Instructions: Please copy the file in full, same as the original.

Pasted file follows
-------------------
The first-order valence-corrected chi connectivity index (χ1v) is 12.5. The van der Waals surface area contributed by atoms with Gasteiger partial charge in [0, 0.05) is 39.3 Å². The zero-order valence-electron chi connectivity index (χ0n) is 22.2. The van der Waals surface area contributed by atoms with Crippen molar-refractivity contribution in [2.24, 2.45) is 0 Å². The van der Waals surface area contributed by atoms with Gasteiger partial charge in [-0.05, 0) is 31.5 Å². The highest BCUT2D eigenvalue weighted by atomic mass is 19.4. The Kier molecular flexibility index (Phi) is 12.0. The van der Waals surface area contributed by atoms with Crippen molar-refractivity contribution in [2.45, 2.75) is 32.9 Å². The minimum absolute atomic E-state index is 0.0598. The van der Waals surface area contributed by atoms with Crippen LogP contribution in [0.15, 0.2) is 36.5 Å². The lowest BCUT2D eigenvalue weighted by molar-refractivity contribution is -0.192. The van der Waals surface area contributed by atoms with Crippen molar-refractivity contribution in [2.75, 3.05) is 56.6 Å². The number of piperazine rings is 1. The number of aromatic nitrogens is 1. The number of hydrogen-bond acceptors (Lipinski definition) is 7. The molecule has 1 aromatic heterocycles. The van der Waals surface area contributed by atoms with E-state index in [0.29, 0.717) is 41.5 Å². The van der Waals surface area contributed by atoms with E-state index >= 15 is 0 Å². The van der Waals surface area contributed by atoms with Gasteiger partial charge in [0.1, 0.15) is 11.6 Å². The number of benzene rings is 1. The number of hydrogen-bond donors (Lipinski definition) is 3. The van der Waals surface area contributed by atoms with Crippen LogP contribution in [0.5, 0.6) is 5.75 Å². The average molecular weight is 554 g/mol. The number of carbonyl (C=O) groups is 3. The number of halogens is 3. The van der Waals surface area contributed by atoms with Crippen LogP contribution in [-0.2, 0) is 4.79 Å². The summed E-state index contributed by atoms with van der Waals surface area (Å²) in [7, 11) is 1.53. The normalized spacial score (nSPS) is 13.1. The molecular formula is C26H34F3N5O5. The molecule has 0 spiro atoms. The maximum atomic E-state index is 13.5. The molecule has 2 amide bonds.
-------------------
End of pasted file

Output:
The first-order valence-corrected chi connectivity index (χ1v) is 12.5. The van der Waals surface area contributed by atoms with Gasteiger partial charge in [0, 0.05) is 39.3 Å². The zero-order valence-electron chi connectivity index (χ0n) is 22.2. The van der Waals surface area contributed by atoms with Crippen molar-refractivity contribution in [2.24, 2.45) is 0 Å². The van der Waals surface area contributed by atoms with Gasteiger partial charge in [-0.05, 0) is 31.5 Å². The highest BCUT2D eigenvalue weighted by atomic mass is 19.4. The Kier molecular flexibility index (Phi) is 12.0. The van der Waals surface area contributed by atoms with Crippen molar-refractivity contribution in [2.45, 2.75) is 32.9 Å². The minimum absolute atomic E-state index is 0.0598. The van der Waals surface area contributed by atoms with Crippen LogP contribution in [0.15, 0.2) is 36.5 Å². The lowest BCUT2D eigenvalue weighted by molar-refractivity contribution is -0.192. The van der Waals surface area contributed by atoms with Crippen molar-refractivity contribution in [2.75, 3.05) is 56.6 Å². The number of piperazine rings is 1. The number of aromatic nitrogens is 1. The number of hydrogen-bond acceptors (Lipinski definition) is 7. The molecule has 1 aromatic heterocycles. The van der Waals surface area contributed by atoms with E-state index in [0.29, 0.717) is 41.5 Å². The van der Waals surface area contributed by atoms with E-state index >= 15 is 0 Å². The van der Waals surface area contributed by atoms with Gasteiger partial charge in [0.1, 0.15) is 11.6 Å². The number of benzene rings is 1. The number of hydrogen-bond donors (Lipinski definition) is 3. The van der Waals surface area contributed by atoms with Crippen LogP contribution in [0.5, 0.6) is 5.75 Å². The average molecular weight is 554 g/mol. The number of carbonyl (C=O) groups is 3. The number of halogens is 3. The van der Waals surface area contributed by atoms with Crippen LogP contribution in [-0.2, 0) is 4.79 Å². The summed E-state index contributed by atoms with van der Waals surface area (Å²) in [7, 11) is 1.53. The normalized spacial score (nSPS) is 13.1. The molecular formula is C26H34F3N5O5. The molecule has 0 spiro atoms. The maximum atomic E-state index is 13.5. The molecule has 2 amide bonds.